Calls for change intensify after fatal sinking. “When workers go to sea, they expect to come back to their families,” says NDP transportation critic Taylor Bachrach.

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Dozens of tugboat sinkings in B.C. waters highlight the “pressing need” for improved federal regulations around safety, says the NDP transportation critic.

“The number of incidents involving small tugboats on our coast calls into question whether the current regulations are up to the task,” said Taylor Bachrach, the NDP member of parliament for Skeena-Bulkley Valley. “When workers go to sea, they expect to come back to their families.”

In response to a recent series on tugboat safety, Postmedia received emails from several B.C. mariners and their families concerned about safety standards in the industry.

The calls for better federal regulation have intensified since the sinking of the tugboat Ingenika. In February, captain Troy Pearson and deckhand Charley Cragg died when the tugboat sank in the Gardner Canal near Kitimat. A third man, 19-year-old Zac Dolan, was rescued after he made it to shore. The tug, which was 14.63 gross tons, was towing a barge loaded with construction materials for a work site in Kemano. There was both a gale warning and an icy spray warning in effect that day.

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Charley Cragg, 25, died in February when the tugboat Ingenika sank near Kitimat.
Charley Cragg, 25, died in February when the tugboat Ingenika sank near Kitimat. Photo by Arlen Redekop /PNG

It remains unknown why the Ingenika sank.

Since 2016, there have been 350 accidents involving tugboats or barges in B.C., including 24 sinkings and two fatalities, according to data collected by the Transportation Safety Board.

There are 1,263 tugboats, including boom boats, licensed in B.C., according to Transport Canada’s vessel registration system, more than the Maritime provinces’ combined total of 94, or Ontario and Quebec’s total of 444.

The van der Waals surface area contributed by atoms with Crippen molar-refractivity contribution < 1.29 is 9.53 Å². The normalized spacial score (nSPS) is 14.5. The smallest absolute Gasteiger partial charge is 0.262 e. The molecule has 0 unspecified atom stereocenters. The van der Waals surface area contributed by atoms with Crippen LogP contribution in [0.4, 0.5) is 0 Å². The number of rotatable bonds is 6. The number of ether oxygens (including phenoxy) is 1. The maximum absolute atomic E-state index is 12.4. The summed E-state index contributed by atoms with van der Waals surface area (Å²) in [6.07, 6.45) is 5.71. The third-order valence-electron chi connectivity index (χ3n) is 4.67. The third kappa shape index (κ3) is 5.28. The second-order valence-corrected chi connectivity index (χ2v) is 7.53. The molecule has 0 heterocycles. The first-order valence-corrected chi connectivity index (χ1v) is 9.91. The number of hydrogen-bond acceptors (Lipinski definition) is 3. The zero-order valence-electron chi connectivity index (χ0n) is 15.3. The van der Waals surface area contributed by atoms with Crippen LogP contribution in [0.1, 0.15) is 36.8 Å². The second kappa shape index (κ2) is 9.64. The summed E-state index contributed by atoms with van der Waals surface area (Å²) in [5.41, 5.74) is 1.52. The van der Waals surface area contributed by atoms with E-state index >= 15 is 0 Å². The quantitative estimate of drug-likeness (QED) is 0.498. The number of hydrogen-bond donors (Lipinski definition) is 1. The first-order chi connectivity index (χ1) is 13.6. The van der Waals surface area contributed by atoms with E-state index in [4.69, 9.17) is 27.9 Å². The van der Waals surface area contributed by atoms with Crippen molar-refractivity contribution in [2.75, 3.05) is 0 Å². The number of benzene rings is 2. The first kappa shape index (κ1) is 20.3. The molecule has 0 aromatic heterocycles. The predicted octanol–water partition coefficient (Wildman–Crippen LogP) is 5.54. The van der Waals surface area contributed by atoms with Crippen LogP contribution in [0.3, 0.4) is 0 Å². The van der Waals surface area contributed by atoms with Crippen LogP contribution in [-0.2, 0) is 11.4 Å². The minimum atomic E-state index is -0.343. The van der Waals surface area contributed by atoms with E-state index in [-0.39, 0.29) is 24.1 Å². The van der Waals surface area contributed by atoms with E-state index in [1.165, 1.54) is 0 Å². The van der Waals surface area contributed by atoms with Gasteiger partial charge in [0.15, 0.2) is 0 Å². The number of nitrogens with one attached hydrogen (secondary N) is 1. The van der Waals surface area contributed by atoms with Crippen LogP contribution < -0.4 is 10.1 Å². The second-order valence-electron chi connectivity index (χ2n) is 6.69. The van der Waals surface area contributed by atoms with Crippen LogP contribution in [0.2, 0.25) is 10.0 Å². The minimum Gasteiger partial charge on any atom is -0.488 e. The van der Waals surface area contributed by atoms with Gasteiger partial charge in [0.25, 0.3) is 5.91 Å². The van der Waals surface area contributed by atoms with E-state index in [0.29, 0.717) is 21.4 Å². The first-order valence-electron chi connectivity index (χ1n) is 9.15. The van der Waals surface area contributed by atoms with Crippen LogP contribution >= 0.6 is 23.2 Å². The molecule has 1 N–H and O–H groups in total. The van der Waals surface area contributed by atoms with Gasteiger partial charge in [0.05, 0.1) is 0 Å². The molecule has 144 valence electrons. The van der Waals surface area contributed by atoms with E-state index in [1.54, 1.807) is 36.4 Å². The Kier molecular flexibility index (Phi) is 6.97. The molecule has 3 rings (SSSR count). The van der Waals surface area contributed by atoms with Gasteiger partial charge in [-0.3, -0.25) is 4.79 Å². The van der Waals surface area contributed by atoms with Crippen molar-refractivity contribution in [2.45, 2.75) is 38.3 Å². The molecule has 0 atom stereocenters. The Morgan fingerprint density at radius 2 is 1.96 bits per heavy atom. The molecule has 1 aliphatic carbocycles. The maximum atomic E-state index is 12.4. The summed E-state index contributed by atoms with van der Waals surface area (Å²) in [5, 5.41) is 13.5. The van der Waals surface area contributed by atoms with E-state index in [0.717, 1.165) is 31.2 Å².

Tugs play a critical role in many coastal industries, including forestry, mining and shipping. Despite this, Canada has fallen behind other countries in terms of regulation, said marine architect Robert Allan, whose Vancouver company, Robert Allan Ltd. Naval Architects and Marine Engineers, designed six of the 14 tugboats that recently helped free the MV Ever Given in the Suez Canal.

After a raft of fatal tugboat sinkings in the 1960s, the federal government created a new set of regulations to govern the industry, setting up a system based on the internal volume of the boat. Tugboats more than 15 gross tons were subjected to annual inspections, which added to maintenance costs and took the boat out of service for a short time, while those under 15 gross tons were not.

“This created huge incentive for owners to build boats just under 15 gross tons,” said Allan. “You began to have a problem of these hurdles becoming what I call ‘barriers to common sense.’”

Transport Canada has considered expanding oversight of smaller tugboats, most recently in 2010. But it decided to go with “self-regulation and best practices and a laissez-faire approach,” said Peter Lahay, national co-ordinator for the International Transport Workers’ Federation, Canada.

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“After requiring only the laxest of regulations for these dangerous operations, (Transport Canada) basically fails to enforce even those regulations,” he said. “Towboat owners on the West cCoast know they can sail on the cheap in every way and Transport Canada will not bother them unless they have an accident.”